Michael Feinstein, Artistic Director
with Special Guest
Tedd Firth, Piano
Phil Palombi, Bass
Mark McLean, Drums
Michael Feinstein, ambassador of the Great American Songbook, has built a dazzling career throughout the last three decades. From recordings that have earned him five Grammy nominations to his Emmy-nominated PBS-TV specials, his acclaimed NPR series, and concerts that span the globe, his work as an educator and archivist define him as one of the most important musical forces of our time.
In 2007, Mr. Feinstein founded the Great American Songbook Foundation, dedicated to celebrating the art form and preserving it through educational programs, master classes, and the annual Songbook Academy for high school students. Past graduates of the program have gone on to record acclaimed albums and appear on television programs such as NBC’s America’s Got Talent. He also serves on the Library of Congress’ National Recording Preservation Board, which ensures the future of America’s sound recording heritage.
The most recent album from his multi-platinum recording career is A Michael Feinstein Christmas on Concord Records, featuring Grammy Award–winning jazz pianist Alan Broadbent. In 2009, Mr. Feinstein earned his fifth Grammy nomination for The Sinatra Project.
His Emmy Award–nominated TV special Michael Feinstein: The Sinatra Legacy—taped live at the Palladium in Carmel, Indiana—aired nationally in 2011. The PBS series Michael Feinstein’s American Songbook was broadcast for three seasons and is available on DVD. His most recent primetime PBS-TV special, New Year’s Eve at the Rainbow Room—written and directed by Desperate Housewives creator Marc Cherry—aired in 2014. For his nationally syndicated public radio program Song Travels, Mr. Feinstein interviews and performs alongside music luminaries.
Mr. Feinstein was named principal conductor of the Pasadena POPS in 2012. Two years later, he launched an additional pops series at the Kravis Center for the Performing Arts in West Palm Beach, Florida. He is also artistic director of the Palladium at the Center for the Performing Arts in Carmel, Indiana, and director of the Jazz and Popular Song series at Jazz at Lincoln Center.
Feinstein’s at the Nikko, Mr. Feinstein’s nightclub at San Francisco’s Nikko Hotel, has presented the top music talents since 2013. He debuted at Feinstein’s / 54 Below, his latest club in New York City, in late 2015.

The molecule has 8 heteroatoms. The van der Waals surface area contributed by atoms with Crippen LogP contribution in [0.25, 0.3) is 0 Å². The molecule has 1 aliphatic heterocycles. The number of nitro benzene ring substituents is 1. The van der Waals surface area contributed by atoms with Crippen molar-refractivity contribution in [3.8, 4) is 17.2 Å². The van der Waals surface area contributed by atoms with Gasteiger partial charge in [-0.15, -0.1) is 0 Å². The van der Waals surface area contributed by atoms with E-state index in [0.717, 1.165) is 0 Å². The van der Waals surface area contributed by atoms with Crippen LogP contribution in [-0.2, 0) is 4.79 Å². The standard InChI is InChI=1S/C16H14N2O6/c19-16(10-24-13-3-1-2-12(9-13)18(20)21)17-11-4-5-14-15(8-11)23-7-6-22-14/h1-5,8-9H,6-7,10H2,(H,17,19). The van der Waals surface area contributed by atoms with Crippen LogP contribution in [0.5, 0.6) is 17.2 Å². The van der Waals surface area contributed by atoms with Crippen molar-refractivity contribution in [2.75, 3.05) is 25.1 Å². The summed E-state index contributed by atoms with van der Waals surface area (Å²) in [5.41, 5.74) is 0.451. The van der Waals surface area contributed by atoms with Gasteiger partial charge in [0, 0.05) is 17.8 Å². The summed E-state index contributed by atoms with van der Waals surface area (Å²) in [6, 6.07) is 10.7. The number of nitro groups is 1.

After graduating from high school, Michael Feinstein moved to Los Angeles, where the widow of legendary pianist-actor Oscar Levant introduced him to Ira Gershwin. Mr. Feinstein became Gershwin’s assistant for six years, which earned him access to numerous unpublished Gershwin songs, many of which he has since performed and recorded.
For additional information, visit michaelfeinstein.com.
Danny Bacher is a singer, saxophonist, songwriter, and entertainer. He combines his virtuosity on the soprano saxophone with a talent for comedy and narrative storytelling. He’s a cool cat who makes hot jazz, cut from the same cloth as the great Louis Prima. Mr. Bacher swings with pizzazz, scatting and singing with a smoky voice that adds to his compelling stage presence. In The New York Times, Stephen Holden said that Mr. Bacher is a “prodigiously talented musical preservationist,” adding that he knows “the secret of serious fun is not to take it too seriously.”
In addition to a solid career in jazz and cabaret—and with a penchant for rare gems and standards of the Great American Songbook—Mr. Bacher has also worked as an actor, comedian, and writer, touring internationally with his original works. Along with appearing at venues such as the Blue Note, Birdland, Jazz at Lincoln Center, and Town Hall, he has performed at the Mabel Mercer Foundation’s (MMF) annual concert in Weill Recital Hall, the annual MMF Cabaret Convention, Live at Lynn in Boca Raton, and the 2019 Cayman Arts Festival. He was a featured performer at the American Songbook Association’s annual gala last September and made his Feinstein’s / 54 Below debut in December.